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Homework Help: Projectile motion maximum range problem

  1. Oct 9, 2013 #1
    1. The problem statement, all variables and given/known data

    A projectile is fired at 30 km/h at the angle θ in x direction of an x-y plane. Ignoring the effects of air resistance, find the maximum
    range and the value of θ that gives this range

    Part A: write down the initial horizontal and vertical components
    of the velocity

    Part B: Write two equations to give the horizontal and vertical positions of the
    projectile as functions of time in terms of the initial speed, and the initial
    angle .

    Part C: Use these equations to show that the time the projectile will remain
    airborne is given by [itex]t = \frac{2v}{g}sin\theta[/itex] .

    Part D: Hence show that the range is given by [itex]\frac{2v^2}{g}sin(\theta)cos(\theta)[/itex]

    Part E: Show, by differentiating, that the maximum horizontal distance will occur if fired at 45° and is given by [itex]x_{max}=\frac{v^2}{g}[/itex]

    2. Relevant equations
    [tex]v=u+at \\
    s=ut+\frac{1}{2}gt^2 \\[/tex]

    3. The attempt at a solution

    Part A:
    Horizontal - [itex] vcos\theta[/itex]
    Vertical - [itex]vsin\theta[/itex]

    Part B:
    Horizontal - [itex]vcos(\theta)t[/itex]
    Vertical - [itex]vsin(\theta)t+\frac{1}{2}gt^2 [/itex]

    Part C is where I am stuck. I understand it but when I done it before I did it a different way (i think).

    When I did it before (last year) I used v=at so t=v/a so [itex]t=\frac{vsin\theta}{g}[/itex] but as that only gives it until the max height (halfway through) it needs to be times by two and hence [itex] t=\frac{2v}{g}sin\theta[/itex]

    But the question says to use what I did in Part B and im not sure how that is done.

    Part D: that is straightforward, just substituting what is found as t in Part C into the horizontal bit of Part B.

    Part E: This part has my head spinning at the moment.
    Last edited: Oct 10, 2013
  2. jcsd
  3. Oct 9, 2013 #2


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    On C:
    At the time of solution, T, y=0, therefore, T satisfies which equation?
  4. Oct 9, 2013 #3


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    You are to find maximal range. The range is given as a function of the angle v.
    It is easiest to first rewrite the expression for the range using the trig identity sin(v)cos(v)=1/2sin(2v)
  5. Oct 9, 2013 #4
    If you divided your vertical position by your horizontal position what would you have? (Hint: its a trig function)
  6. Oct 9, 2013 #5
    OK I think I see what you mean, like this?

    0=vsin(\theta)t-\frac{1}{2}gt^2 \\
    \frac{1}{2}gt^2=vsin(\theta)t \\
    \frac{\frac{1}{2}gt^2}{t}=vsin(\theta) \\
    \frac{1}{2}gt=vsin(\theta) \\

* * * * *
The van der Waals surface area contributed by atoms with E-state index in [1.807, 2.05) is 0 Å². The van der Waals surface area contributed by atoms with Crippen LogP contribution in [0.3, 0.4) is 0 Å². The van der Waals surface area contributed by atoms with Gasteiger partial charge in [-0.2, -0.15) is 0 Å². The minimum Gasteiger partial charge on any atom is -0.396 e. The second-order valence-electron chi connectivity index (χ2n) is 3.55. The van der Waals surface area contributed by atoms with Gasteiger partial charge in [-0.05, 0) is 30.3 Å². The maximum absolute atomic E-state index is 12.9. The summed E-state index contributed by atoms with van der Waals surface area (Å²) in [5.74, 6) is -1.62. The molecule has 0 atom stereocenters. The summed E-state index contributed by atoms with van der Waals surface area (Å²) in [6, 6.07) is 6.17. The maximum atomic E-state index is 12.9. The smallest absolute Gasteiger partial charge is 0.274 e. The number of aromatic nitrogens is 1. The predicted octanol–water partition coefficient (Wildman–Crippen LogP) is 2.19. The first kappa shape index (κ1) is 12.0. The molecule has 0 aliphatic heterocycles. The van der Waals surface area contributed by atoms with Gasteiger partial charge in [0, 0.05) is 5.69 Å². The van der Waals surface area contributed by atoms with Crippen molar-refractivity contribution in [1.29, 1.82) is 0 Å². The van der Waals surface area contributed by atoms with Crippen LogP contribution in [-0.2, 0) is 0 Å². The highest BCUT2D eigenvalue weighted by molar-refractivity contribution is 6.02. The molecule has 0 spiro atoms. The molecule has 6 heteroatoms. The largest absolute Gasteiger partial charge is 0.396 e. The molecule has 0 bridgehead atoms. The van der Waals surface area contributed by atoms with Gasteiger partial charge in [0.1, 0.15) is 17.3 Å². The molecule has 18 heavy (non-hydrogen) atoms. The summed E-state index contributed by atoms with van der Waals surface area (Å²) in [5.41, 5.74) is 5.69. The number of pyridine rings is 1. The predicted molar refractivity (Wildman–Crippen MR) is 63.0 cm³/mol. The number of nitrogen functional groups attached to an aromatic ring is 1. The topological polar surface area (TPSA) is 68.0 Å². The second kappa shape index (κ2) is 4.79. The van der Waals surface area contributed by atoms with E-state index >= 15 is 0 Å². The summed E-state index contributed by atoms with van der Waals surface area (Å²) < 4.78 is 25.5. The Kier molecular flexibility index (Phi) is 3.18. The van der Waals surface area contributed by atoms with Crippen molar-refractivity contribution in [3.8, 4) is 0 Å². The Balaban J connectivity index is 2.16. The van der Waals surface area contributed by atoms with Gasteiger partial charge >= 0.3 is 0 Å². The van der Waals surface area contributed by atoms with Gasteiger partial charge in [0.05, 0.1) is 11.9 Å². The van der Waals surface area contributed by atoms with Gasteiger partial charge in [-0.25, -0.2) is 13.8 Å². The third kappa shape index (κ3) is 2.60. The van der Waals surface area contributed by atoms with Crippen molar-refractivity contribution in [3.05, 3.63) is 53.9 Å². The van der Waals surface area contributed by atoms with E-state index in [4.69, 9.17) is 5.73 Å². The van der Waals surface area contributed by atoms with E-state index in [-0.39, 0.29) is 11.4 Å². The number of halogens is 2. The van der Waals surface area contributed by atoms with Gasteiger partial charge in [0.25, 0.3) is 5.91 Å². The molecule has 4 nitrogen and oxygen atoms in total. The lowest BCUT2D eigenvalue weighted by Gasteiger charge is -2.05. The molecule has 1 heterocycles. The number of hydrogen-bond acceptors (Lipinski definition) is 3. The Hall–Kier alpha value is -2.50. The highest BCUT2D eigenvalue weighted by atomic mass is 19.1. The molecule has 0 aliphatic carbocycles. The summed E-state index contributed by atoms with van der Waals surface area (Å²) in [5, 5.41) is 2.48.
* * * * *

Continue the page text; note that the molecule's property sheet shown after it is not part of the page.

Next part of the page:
gt=2vsin(\theta) \\
    t=\frac{2vsin(\theta)}{g} \\
  7. Oct 9, 2013 #6


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    That's absolutely right!

    General cautionary note:
    Note that when you divided by "t", you lost one solution, namely t=0 (that is of course, the INITIAL y-position, so it isn't really relevant here, but you should not make a habit to divide with a quantity that MIGHT be 0)
  8. Oct 9, 2013 #7
    [itex]vtan(\theta)t-\frac{1}{2}gt^2[/itex] ?
  9. Oct 9, 2013 #8
    I think I may have done it. Withoutusing that identity though so not sure how succint it is.

    \frac{2v^2}{g}sin\theta cos\theta \\ for 0<= \theta <=90
    then using the product rule
    \frac{2v^2}{g}(-sin\theta sin\theta+cos\theta cos\theta)=0 \\
    \frac{2v^2}{g}(-sin^2\theta+cos^2\theta)=0 \\
    dividing by the fraction on the left then gets
    -sin^2\theta+cos^2\theta=0 \\
    cos^2\theta=sin^2\theta [/tex]
    then divide both sides by the cos^2
    \frac{cos^2\theta}{cos^2\theta}=\frac{sin^2\theta}{cos^2\theta} \\
    1=(\frac{sin\theta}{cos\theta})^2 \\
    1=tan^2\theta \\
    1=tan\theta \\
    Last edited: Oct 9, 2013
  10. Oct 9, 2013 #9
    Never mind, this equation doesn't seem to work. What I was trying to do was use sin(θ)=y/x. I now realize that the θ in this sin(θ) changes with time, while the angle θ is constant in the position equations.
  11. Oct 9, 2013 #10
    Ok so it does work actually but you would have to use sin([itex]\frac{dθ}{dt}[/itex])=[itex]\frac{y}{x}[/itex]. Since the angle you start with will be the same as the angle at the end, [itex]\frac{dθ}{dt}[/itex]=0 therefore sin([itex]\frac{dθ}{dt}[/itex])=0. So you end up with





    Its a little more complicated but it still works.
  12. Oct 9, 2013 #11


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    That's perfectly okay!
    But, rewriting:
    Differentiate, and set equal to zero:
    That is,
    from which the same result follows! :smile:
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